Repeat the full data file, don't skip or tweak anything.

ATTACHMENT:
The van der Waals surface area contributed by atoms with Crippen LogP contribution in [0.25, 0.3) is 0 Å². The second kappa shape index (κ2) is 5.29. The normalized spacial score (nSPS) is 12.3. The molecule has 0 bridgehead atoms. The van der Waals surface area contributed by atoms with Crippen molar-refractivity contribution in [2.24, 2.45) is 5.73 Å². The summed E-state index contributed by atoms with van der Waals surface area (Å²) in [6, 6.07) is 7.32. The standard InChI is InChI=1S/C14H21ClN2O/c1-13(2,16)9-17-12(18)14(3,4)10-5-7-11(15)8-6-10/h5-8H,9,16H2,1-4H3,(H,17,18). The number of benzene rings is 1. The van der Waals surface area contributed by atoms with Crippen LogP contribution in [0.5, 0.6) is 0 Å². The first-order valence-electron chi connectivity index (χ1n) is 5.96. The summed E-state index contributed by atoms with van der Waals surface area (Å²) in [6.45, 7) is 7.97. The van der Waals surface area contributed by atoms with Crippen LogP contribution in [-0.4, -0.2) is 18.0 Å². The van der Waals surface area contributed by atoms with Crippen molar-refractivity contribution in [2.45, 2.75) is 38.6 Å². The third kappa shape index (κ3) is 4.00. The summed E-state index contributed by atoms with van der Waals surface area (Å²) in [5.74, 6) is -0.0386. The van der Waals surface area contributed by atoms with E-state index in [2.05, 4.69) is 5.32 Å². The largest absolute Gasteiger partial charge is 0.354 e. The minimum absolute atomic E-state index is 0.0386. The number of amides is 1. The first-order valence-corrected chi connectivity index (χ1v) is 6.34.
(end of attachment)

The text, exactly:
The van der Waals surface area contributed by atoms with Crippen LogP contribution in [0.25, 0.3) is 0 Å². The second kappa shape index (κ2) is 5.29. The normalized spacial score (nSPS) is 12.3. The molecule has 0 bridgehead atoms. The van der Waals surface area contributed by atoms with Crippen molar-refractivity contribution in [2.24, 2.45) is 5.73 Å². The summed E-state index contributed by atoms with van der Waals surface area (Å²) in [6, 6.07) is 7.32. The standard InChI is InChI=1S/C14H21ClN2O/c1-13(2,16)9-17-12(18)14(3,4)10-5-7-11(15)8-6-10/h5-8H,9,16H2,1-4H3,(H,17,18). The number of benzene rings is 1. The van der Waals surface area contributed by atoms with Crippen LogP contribution in [0.5, 0.6) is 0 Å². The first-order valence-electron chi connectivity index (χ1n) is 5.96. The summed E-state index contributed by atoms with van der Waals surface area (Å²) in [6.45, 7) is 7.97. The van der Waals surface area contributed by atoms with Crippen LogP contribution in [-0.4, -0.2) is 18.0 Å². The van der Waals surface area contributed by atoms with Crippen molar-refractivity contribution in [2.45, 2.75) is 38.6 Å². The third kappa shape index (κ3) is 4.00. The summed E-state index contributed by atoms with van der Waals surface area (Å²) in [5.74, 6) is -0.0386. The van der Waals surface area contributed by atoms with E-state index in [2.05, 4.69) is 5.32 Å². The largest absolute Gasteiger partial charge is 0.354 e. The minimum absolute atomic E-state index is 0.0386. The number of amides is 1. The first-order valence-corrected chi connectivity index (χ1v) is 6.34.